clinical and laboratory diagnostic techniques.” 42 U.S.C. § § 423(d)(3), 1382(3)(c). A plaintiff
must show that his disability, not simply his impairment, has lasted for at least twelve
consecutive months. Titus v. Sullivan, 4 F.3d 590, 594 (8th Cir. 1993).
The Commissioner’s regulations require him to apply a five-step sequential evaluation
process to each claim for disability benefits. See 20 C.F.R. § § 404.1520(a)- (f)(2003). Only if
the final stage is reached does the fact finder consider the plaintiff’s age, education, and work
experience in light of his or her residual functional capacity. See McCoy v. Schweiker, 683 F.2d
1138, 1141-42 (8th Cir. 1982); 20 C .F.R. § § 404.1520, 416.920 (2003).
A. Severe Impairments
The Plaintiff fist contends that the ALJ failed to recognize the Plaintiff’s herniated disc,
rheumatoid arthritis, obesity, depression, and hypothyroidism as severe impairments. (ECF No.
12, pp. 10-11. Contrary to Plaintiff’s argument, the ALJ found that Plaintiff had severe back
pain, mood disorder, rheumatoid arthritis, obesity, and hypothyroidism (Tr. 11).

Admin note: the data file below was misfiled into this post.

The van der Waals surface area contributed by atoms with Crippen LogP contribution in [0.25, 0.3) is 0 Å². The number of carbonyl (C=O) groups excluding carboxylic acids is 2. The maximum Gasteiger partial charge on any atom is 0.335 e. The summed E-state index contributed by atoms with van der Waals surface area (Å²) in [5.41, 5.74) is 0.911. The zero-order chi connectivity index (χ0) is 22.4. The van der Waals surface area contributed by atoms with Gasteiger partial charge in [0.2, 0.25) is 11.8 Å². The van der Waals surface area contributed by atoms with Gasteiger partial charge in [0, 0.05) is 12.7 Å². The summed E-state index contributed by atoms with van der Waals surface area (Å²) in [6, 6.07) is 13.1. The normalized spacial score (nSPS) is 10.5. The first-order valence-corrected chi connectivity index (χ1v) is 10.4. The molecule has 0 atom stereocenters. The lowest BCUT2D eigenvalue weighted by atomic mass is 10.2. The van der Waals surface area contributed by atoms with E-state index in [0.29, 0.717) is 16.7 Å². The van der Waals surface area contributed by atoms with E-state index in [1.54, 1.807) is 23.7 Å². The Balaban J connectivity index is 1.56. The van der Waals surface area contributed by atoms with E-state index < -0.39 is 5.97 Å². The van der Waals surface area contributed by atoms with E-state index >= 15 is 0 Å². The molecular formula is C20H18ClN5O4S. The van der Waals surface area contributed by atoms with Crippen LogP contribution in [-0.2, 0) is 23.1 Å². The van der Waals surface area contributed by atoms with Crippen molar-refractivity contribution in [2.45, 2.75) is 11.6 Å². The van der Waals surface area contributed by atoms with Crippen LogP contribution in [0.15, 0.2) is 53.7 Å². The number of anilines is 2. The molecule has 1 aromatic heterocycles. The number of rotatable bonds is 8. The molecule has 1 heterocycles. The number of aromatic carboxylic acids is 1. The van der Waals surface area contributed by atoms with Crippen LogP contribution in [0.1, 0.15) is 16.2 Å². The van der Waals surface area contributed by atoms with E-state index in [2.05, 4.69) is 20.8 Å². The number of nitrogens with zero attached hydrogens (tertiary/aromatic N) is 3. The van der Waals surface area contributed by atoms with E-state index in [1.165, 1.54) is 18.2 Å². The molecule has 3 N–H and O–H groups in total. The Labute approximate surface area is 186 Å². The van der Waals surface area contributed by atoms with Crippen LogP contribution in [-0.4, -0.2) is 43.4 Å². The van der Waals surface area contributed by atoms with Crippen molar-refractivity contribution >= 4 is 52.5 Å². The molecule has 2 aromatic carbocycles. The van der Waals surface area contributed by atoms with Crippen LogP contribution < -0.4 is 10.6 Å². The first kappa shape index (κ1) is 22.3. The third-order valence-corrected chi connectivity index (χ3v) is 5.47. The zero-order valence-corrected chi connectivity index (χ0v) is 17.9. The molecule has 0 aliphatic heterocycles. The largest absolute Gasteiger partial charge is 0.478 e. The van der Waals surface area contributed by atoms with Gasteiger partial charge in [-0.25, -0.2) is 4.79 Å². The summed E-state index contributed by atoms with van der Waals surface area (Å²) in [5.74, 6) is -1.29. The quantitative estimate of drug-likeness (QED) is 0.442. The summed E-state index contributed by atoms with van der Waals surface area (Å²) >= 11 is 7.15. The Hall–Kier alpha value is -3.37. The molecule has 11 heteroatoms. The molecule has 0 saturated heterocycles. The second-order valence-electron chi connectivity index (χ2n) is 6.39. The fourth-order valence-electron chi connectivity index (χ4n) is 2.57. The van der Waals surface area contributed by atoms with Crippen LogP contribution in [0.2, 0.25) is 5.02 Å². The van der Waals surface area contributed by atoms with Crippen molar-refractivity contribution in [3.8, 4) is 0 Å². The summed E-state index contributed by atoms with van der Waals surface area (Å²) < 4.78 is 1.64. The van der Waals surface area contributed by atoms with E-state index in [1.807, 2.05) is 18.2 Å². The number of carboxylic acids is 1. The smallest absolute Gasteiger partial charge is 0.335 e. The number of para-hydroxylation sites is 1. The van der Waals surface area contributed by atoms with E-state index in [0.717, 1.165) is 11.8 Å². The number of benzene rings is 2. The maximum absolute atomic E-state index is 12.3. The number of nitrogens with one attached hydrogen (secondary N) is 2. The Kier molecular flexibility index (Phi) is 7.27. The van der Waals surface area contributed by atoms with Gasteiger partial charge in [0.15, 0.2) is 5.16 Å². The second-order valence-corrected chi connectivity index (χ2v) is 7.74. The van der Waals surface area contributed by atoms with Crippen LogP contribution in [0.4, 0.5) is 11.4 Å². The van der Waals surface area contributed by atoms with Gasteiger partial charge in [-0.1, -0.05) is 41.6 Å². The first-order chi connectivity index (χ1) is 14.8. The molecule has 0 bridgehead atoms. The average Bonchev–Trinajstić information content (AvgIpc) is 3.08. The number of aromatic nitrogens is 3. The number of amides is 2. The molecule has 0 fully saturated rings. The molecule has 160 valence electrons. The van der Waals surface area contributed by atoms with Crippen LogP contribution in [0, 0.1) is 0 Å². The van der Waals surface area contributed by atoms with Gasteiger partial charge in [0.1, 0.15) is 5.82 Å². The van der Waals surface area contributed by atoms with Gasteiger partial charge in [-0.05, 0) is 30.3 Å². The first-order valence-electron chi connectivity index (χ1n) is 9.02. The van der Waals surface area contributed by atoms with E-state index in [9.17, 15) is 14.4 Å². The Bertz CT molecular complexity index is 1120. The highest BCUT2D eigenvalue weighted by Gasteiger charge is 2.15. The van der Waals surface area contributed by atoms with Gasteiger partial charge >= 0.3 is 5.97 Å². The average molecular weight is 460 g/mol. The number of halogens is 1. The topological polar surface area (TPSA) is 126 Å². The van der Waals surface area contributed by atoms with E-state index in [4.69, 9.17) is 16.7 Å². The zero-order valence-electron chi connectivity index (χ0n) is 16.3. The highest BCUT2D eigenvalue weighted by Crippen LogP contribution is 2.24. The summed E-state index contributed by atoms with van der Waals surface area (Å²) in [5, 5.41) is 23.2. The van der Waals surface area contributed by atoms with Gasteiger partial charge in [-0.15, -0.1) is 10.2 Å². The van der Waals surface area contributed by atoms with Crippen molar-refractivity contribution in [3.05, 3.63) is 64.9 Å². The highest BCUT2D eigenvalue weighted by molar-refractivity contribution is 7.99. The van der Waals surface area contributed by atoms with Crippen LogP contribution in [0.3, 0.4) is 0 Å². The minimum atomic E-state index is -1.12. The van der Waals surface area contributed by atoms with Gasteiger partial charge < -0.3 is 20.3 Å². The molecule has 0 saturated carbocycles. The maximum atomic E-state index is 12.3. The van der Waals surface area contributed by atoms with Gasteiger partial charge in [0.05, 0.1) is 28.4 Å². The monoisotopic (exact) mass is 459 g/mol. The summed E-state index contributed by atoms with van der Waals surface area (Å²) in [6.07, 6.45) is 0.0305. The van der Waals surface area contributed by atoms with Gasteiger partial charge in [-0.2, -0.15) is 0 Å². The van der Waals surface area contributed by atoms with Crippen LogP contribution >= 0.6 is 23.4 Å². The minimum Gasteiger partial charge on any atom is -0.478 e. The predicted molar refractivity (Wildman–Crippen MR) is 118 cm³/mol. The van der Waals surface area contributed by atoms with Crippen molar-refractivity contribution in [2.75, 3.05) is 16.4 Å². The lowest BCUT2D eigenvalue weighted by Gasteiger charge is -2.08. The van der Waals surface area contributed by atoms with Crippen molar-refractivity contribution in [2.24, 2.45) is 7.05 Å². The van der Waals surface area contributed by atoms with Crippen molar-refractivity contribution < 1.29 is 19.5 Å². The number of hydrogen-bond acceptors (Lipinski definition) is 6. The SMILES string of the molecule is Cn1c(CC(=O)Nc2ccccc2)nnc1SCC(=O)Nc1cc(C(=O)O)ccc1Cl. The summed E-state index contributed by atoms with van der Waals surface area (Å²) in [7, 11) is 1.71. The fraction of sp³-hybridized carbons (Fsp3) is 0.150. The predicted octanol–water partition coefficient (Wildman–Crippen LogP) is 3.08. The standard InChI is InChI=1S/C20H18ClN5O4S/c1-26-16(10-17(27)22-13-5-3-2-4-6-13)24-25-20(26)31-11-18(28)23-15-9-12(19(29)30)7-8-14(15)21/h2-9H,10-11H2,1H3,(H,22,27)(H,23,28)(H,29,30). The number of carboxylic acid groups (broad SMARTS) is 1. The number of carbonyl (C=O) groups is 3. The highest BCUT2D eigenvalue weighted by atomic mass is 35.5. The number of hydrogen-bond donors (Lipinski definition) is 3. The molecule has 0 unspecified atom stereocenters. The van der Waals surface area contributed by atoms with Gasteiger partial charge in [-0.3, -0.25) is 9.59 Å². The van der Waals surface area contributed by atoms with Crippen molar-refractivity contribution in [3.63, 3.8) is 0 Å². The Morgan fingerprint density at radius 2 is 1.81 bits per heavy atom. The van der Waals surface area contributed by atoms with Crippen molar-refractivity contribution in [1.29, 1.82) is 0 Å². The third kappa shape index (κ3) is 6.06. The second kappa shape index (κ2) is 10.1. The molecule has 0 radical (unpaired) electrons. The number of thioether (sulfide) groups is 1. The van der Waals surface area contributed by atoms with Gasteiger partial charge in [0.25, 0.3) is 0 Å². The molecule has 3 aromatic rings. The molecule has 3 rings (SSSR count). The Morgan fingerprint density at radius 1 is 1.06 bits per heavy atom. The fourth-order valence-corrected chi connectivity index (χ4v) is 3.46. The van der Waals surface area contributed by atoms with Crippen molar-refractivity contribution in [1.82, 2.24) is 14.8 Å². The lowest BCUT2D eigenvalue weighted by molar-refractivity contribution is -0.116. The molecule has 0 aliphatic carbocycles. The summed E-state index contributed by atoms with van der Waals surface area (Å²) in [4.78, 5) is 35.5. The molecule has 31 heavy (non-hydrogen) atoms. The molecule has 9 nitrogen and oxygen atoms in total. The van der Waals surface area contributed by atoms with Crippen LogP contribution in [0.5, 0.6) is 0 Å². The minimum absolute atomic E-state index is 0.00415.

The Plaintiff also seems to argue that the ALJ erred “by concluding that the Plaintiff’s
impairments were not severe enough to meet or equal one of the listed impairments...” (
ECF No. 12, p. 11). The Plaintiff does not state how she met a listed impairment nor direct the
court to any medical evidence to support his conclusory claim. The ALJ gave specific reasons
why the Plaintiff did not meet the listings in 1.04, 1.02, 1.03, and 12.08. The court has reviewed
those reasons and finds no error.
B. Residual Functional Capacity
The ALJ found that the Plaintiff had the residual functional capacity to perform sedentary
work except she should work where interpersonal contact is incidental to the work performed and